Smoky conditions from a wildfire on the western border of Yosemite National Park are forcing park officials to close Yosemite Valley starting Wednesday through at least Sunday — in the heart of the park’s summer tourism season.
Yosemite spokesman Scott Gediman said at least 1,000 campground and hotel reservations have been canceled.
So if you’re one of the would-be campers with now-useless reservations for sites or lodging, now what?
One of your first concerns is probably: What happens to the money you paid for your campground or lodging reservation in the park? The good news is, you can get a refund.
“In the event of an emergency closure, recreation.gov will attempt to notify users and offer alternative dates and sites (if appropriate),” according to the federal reservations website. “If this is not possible, reservations will be canceled and all fees paid will be refunded.”
One of the telephone assistants at Recreation.gov told The Bee that customers can call or visit the website for details on refunds or to cancel a reservation. “If we’re notified that a specific campground is closed, we will cancel the reservation with a full refund,” the assistant said. People who call in to cancel their own reservation in Yosemite can also get a full refund. “If they visit Recreation.gov to cancel online, there is a $10 charge.”
The closure notice issued Tuesday also leaves visitors already in the park and those who may have been on their way wondering where they are supposed to stay now. The numbers could be considerable. Not only are there more than 1,200 lodging units in or around Yosemite Valley, from the luxurious Majestic Yosemite Hotel to the rustic Housekeeping Camp tent cabins, campsites for thousands more visitors are being affected by the closure.
While the entire park isn’t closed, the southern entrance from Highway 41 will be shut down, limiting the options for people wanting to visit places other than Yosemite Valley.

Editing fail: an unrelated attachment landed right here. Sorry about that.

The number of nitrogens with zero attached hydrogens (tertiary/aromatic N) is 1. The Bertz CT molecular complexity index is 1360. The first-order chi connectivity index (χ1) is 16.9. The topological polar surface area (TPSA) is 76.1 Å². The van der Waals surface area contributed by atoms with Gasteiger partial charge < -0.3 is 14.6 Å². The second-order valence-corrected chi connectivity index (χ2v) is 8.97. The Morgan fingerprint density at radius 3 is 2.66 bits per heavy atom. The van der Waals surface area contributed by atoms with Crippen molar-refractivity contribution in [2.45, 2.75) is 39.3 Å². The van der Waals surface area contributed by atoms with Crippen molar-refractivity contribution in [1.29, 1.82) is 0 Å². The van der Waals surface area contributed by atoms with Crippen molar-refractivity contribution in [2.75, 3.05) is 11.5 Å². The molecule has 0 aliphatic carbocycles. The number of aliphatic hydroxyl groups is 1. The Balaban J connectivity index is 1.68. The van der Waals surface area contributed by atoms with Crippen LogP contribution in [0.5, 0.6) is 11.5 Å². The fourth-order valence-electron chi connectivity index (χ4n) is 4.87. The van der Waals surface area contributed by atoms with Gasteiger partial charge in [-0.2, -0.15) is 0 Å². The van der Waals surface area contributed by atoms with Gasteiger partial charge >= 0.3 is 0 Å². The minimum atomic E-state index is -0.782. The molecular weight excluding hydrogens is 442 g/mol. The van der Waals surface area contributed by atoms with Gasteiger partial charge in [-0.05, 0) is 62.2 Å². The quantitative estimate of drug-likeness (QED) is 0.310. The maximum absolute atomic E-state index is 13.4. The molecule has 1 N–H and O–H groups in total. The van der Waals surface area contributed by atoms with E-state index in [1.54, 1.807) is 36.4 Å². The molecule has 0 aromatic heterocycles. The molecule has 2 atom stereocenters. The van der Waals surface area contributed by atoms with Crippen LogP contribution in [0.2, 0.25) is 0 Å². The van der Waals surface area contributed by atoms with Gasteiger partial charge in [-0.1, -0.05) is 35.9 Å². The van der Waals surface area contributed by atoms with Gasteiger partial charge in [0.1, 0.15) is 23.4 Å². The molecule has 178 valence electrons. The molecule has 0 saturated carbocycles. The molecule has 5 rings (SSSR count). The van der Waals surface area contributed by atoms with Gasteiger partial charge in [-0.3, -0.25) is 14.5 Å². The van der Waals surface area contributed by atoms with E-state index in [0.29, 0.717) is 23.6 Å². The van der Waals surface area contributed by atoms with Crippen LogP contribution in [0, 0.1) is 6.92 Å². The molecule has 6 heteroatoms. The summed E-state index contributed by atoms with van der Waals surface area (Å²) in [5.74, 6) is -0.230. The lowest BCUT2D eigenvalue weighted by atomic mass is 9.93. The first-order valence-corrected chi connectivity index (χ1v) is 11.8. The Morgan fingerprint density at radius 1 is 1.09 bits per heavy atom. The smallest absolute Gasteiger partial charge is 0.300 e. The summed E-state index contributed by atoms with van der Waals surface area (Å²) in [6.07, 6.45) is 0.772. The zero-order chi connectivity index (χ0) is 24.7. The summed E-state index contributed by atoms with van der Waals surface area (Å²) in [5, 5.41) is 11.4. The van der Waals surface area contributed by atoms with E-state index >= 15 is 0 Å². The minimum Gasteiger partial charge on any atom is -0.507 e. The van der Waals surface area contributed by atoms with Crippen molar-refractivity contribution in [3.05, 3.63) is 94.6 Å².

That has Rhonda Salisbury, CEO of Visit Yosemite / Madera County, and her staff scrambling to see what local hotels and other lodgings are available — not only in the foothill and mountain towns in eastern Madera County, but across the entire county — to accommodate Yosemite visitors who have to vacate the park.
“If anyone is displaced, we want to find them somewhere to go,” Salisbury said Tuesday afternoon. “The last thing we want is for them to have to wander around with no place to stay. … We want them to still be comfortable.”
But just as summer is the busy season in the park, it’s also a prime season for businesses in Oakhurst, Coarsegold and other “gateway communities” around Yosemite, including hotels and motels that are already heavily booked. Salisbury said some hoteliers in the area report that they are receiving calls to cancel reservations, but that people are also calling in almost as quickly to book rooms.
The visitor agency is also offering suggestions for things people can do in lieu of the park.
“Bass Lake has been smoky sometimes, but other days it’s been pretty darned clear,” Salisbury said. “We want to send visitors to places where they’re going to have fun. They can play at the lake or visit the museums.”
Salisbury said she anticipates that communities elsewhere around the perimeter of the park, including Tuolumne County and Lee Vining, have places where would-be Yosemite visitors can find lodging.
Some visitors may opt for other Sierra mountain communities, including the Gold Rush towns along Highway 49 from Oakhurst northward; to Kings Canyon and Sequoia National Parks to the south in Fresno and Tulare counties; or to the neighboring Sierra or Sequoia national forests.
Others may eschew the mountains and instead head to the Central Coast, including communities such as Avila Beach, San Luis Obispo, Morro Bay, Cambria and others. But those towns also tend to be busy during the summer, particularly on weekends.
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